Oklahoma Students Bring Hopeful Gryffindor’s Dream to Life with DIY Hogwarts

Wizarding world magic has long been a way of introducing spellbinding life lessons to Muggle classrooms. For one Oklahoma student, the enchantments were all the more real.

Seventh-grader Teague, who lost his vision at the age of five, was recently diagnosed with a degenerative condition called Batten disease. He dreamed of visiting the Wizarding World of Harry Potter at Universal Orlando Resort, and the Make-A-Wish Foundation was keen to help his dream come true, but Teague’s health would prevent him from traveling to Orlando. Not content for him to miss out, Teague’s classmates had an idea. If Teague couldn’t go to Hogwarts, they would bring Hogwarts to him.

 

 

On Halloween, after almost a month of preparation, the Oklahoma school was transformed into an academy of magic. The Great Hall beckoned, Quidditch called for a champion, and a new generation of witches and wizards were inducted as Hogwarts alumni. Together, staff and students succeeded in creating an immersive Potter experience for Teague, even designing braille nametags for the event. One of the middle school’s magical wish granters reflected on the creation.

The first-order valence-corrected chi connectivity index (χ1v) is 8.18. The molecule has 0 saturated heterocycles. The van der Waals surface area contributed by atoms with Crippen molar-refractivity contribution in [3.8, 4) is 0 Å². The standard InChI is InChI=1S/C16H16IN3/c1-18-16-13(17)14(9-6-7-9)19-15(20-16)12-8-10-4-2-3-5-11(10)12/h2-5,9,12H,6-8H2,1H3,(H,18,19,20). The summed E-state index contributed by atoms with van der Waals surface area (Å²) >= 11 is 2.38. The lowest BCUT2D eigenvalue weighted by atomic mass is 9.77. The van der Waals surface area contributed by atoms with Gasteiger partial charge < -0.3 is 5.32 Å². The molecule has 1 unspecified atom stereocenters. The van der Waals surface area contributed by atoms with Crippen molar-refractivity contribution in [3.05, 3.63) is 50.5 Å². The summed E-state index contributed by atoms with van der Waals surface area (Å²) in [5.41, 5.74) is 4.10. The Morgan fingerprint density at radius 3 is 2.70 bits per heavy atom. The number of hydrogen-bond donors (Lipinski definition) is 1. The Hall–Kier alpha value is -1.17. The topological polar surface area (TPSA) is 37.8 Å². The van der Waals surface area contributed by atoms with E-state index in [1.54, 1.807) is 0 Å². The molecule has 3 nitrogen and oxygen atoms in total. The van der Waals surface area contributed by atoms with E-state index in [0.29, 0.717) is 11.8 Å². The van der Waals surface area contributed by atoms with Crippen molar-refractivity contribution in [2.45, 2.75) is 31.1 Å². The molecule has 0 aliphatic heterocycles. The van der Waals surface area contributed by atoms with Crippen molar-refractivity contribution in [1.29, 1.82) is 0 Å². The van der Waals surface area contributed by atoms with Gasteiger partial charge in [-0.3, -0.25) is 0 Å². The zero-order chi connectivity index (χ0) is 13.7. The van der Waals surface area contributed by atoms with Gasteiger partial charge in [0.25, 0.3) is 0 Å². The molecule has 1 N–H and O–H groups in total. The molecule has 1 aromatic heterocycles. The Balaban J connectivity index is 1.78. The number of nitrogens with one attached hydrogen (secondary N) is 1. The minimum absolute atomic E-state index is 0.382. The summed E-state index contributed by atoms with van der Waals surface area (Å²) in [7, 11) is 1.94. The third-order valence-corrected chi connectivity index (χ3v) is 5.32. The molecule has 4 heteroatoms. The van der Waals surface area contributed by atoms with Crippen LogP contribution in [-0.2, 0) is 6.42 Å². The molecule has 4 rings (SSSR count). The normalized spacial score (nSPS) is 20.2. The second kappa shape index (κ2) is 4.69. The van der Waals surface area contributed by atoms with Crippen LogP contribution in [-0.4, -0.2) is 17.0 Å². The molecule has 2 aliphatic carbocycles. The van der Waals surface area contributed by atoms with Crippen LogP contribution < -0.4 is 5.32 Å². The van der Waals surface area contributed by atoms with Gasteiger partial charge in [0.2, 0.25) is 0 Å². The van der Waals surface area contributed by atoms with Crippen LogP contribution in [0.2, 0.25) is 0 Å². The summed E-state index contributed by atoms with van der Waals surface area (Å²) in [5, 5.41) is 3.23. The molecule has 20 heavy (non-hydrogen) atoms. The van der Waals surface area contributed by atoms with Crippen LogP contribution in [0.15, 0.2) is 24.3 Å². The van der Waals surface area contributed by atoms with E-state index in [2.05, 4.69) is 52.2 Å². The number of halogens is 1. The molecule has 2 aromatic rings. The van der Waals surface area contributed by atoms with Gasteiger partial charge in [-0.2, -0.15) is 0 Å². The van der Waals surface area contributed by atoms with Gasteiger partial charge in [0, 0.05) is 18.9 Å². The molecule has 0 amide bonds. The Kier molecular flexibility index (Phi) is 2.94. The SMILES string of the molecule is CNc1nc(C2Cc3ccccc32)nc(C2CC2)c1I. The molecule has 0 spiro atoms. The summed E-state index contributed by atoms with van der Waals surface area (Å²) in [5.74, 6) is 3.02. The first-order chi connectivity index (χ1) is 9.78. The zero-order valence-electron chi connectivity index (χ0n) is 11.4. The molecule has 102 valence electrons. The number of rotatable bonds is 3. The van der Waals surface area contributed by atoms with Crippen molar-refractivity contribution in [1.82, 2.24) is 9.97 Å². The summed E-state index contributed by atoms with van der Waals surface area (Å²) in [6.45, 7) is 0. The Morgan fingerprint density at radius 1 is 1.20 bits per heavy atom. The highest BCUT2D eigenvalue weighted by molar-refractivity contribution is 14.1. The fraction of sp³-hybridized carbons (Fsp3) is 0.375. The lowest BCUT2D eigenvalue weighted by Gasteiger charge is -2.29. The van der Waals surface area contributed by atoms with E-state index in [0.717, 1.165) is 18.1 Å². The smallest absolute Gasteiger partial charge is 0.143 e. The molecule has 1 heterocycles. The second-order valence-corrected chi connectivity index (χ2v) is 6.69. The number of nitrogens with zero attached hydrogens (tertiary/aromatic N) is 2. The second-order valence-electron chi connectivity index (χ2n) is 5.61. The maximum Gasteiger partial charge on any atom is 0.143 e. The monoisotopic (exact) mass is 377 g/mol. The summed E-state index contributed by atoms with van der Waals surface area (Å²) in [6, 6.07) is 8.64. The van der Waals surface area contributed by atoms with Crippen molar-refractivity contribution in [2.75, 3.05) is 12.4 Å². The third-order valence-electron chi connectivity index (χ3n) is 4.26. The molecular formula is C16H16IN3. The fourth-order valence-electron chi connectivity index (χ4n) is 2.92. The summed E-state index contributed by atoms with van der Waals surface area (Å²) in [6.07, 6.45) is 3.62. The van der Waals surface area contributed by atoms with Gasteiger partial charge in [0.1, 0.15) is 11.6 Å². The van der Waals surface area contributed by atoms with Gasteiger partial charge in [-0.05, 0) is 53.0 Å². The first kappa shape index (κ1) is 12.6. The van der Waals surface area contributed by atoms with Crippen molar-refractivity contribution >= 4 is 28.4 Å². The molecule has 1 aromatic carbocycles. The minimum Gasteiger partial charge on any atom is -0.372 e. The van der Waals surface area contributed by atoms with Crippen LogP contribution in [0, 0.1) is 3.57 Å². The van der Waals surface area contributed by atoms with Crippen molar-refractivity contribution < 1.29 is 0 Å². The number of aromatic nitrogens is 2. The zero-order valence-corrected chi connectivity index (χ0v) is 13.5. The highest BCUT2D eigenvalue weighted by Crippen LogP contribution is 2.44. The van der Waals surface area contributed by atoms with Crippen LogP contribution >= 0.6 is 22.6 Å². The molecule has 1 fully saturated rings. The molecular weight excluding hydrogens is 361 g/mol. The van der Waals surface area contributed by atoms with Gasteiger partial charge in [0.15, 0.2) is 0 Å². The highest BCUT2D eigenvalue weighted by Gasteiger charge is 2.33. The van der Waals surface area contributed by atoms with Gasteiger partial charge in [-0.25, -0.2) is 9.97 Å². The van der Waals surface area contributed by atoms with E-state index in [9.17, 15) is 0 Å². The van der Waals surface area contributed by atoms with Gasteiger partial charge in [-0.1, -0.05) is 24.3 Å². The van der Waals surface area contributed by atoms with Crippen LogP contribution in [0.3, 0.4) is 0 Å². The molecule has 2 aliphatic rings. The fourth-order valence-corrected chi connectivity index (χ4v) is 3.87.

We wanted to make everything super ‘textureful’ so he could really experience it.

Describing the surprise as “fantastic,” Teague was thrilled to have the opportunity to practice spells alongside his peers. His mom, Joey, who says that the family’s philosophy rests on making positive memories, expressed her gratitude for what would be one of the greatest yet. As for the future? Teague and his family plan to take a trip to the Grand Canyon next year, thanks to the Make-A-Wish Foundation.

While many of us long to study at Hogwarts, for Teague and his friends, that goal has become a bewitching reality. It seems that magic really is all around us as, in Teague, Gryffindor welcomes its newest member.